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Business Case Analysis -  What a Project Manager should know: Part 4

Business Case Analysis -  What a Project Manager should know: Part 4

Business Case Analysis - 
What a Project Manager should know: Part 4

In part 3 of this article we looked at what is included in the costing of a Business Case. In this part we unpack the metrics and indicators that should be considered.

Defining Concrete Deliverables or Metrics

Once the analysis of the system / process is complete and the specific benefits have been defined these need to be restated in very specific measurable terms. Headcount reductions should be stated as "Eliminate 500 accounts payable positions from the XYZ facility by October 31, 20XX." A new manufacturing system might have the goal of "Decrease backlog from 90 days to 45 days." while a new financial system might have the deliverable of "Reduce monthly close process from 10 days to 5 days."

These deliverables are the direct outgrowth of the justification for the system.

Rule of Thumb: If the deliverables are defined correctly they should be unambiguous and easily measurable at the completion of the project, unless the rules changed. Very often when a company is in the process of a major transition such as downsizing through retirement incentives, layoffs or mergers or acquisitions it becomes impossible to track even the most clearly articulated goal. In these cases, the best you can do is document the changes that took place and then show on an analytical basis that you would have met your deliverable had the situation stayed stable. 

Financial Indicators

Payback is the number of years it takes to recover your initial investment. Payback assists in evaluating a project’s risk and liquidity. A shorter payback period is desirable because it indicates less risk, higher liquidity and a higher rate of return. The obvious disadvantage of this method is that it is not time adjusted. It assumes that the Rand received tomorrow is of equal value with a Rand received today. Payback is calculated by subtracting the cost against the stream of payments and determining the time frame in which the number reaches zero.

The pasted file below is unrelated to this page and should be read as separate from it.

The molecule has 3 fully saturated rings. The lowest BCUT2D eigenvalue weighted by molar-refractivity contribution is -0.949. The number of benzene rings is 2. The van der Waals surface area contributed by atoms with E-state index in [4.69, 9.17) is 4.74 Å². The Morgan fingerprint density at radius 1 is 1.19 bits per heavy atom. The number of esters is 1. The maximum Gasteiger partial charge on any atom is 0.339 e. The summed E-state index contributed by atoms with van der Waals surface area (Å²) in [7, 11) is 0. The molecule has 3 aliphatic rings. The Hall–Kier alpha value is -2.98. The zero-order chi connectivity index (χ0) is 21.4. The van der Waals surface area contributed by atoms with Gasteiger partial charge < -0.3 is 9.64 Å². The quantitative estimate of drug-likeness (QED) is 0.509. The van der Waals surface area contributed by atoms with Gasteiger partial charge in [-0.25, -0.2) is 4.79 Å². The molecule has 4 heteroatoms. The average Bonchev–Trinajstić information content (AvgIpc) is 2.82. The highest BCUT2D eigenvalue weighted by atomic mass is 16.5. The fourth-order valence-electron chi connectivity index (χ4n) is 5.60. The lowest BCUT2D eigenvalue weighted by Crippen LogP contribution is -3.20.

Net Present Value is determined by multiplying a stream of net future cash flows by a discount rate then subtracting the initial investment in the project. This method is one of the most frequently used analytical tools to value a project and it only becomes controversial because of the subject of what discount rate to use.   

Rule of Thumb : If the internal rate of return equals or exceeds the required rate, the project will most likely be accepted. The required rate is typically a company's cost of capital, or in an environment of limited resources (all companies I think) it is based on an average of all other competing proposals.

An advantage of the internal rate return is that it considers the time value of money.

The following equations are available within Microsoft Excel

  • NPV -- Returns the net present value of an investment based on a series of periodic cash flows and a discount rate.
  • IRR -- Returns the internal rate of return for a series of cash flows.
  • MIRR - Returns the internal rate of return where positive and negative cash flows are financed at different rates.
  • XIRR Returns the internal rate of return for a schedule of cash flows that is not necessarily periodic.
  • XNPV Returns the net present value for a schedule of cash flows that is not necessarily periodic.

Probability or risk adjusted rates

Every company has its own approach to adjusting the financial factors they use for risk and uncertainty, though the most common one seems to be to ignore making a specific adjustment. This is not as unreasonable as it sounds since the purpose of the business case financials is to provide a mechanism for comparing between proposals even more than it’s designed to produce an absolute achievable number.

Rule of Thumb : Only use probability or risk adjustment if that is the corporate standard otherwise while your rates might be accurate they will understate your project on a comparative basis. 

In the final part of this article we have a look at the importance of communicating the project impact to the wider organisation.

Rules of Thumb Source: Donna Fitzgerald (Donna Fitgerald internet presentation)